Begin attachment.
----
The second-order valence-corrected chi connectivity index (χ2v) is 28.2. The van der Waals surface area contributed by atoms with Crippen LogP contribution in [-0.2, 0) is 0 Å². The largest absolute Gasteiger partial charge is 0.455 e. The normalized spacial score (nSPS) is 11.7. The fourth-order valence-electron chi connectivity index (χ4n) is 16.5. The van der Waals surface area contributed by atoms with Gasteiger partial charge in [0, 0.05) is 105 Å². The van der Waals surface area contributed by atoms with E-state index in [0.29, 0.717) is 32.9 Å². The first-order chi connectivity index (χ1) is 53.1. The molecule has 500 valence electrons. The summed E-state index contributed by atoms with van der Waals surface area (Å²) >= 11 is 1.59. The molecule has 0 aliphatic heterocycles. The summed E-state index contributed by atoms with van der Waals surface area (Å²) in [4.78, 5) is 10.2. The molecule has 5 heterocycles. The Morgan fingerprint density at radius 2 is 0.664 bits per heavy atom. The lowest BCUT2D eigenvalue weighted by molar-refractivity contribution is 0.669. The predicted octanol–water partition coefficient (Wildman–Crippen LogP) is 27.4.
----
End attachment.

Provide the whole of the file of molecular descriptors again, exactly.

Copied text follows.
The second-order valence-corrected chi connectivity index (χ2v) is 28.2. The van der Waals surface area contributed by atoms with Crippen LogP contribution in [-0.2, 0) is 0 Å². The largest absolute Gasteiger partial charge is 0.455 e. The normalized spacial score (nSPS) is 11.7. The fourth-order valence-electron chi connectivity index (χ4n) is 16.5. The van der Waals surface area contributed by atoms with Gasteiger partial charge in [0, 0.05) is 105 Å². The van der Waals surface area contributed by atoms with E-state index in [0.29, 0.717) is 32.9 Å². The first-order chi connectivity index (χ1) is 53.1. The molecule has 500 valence electrons. The summed E-state index contributed by atoms with van der Waals surface area (Å²) >= 11 is 1.59. The molecule has 0 aliphatic heterocycles. The summed E-state index contributed by atoms with van der Waals surface area (Å²) in [4.78, 5) is 10.2. The molecule has 5 heterocycles. The Morgan fingerprint density at radius 2 is 0.664 bits per heavy atom. The lowest BCUT2D eigenvalue weighted by molar-refractivity contribution is 0.669. The predicted octanol–water partition coefficient (Wildman–Crippen LogP) is 27.4.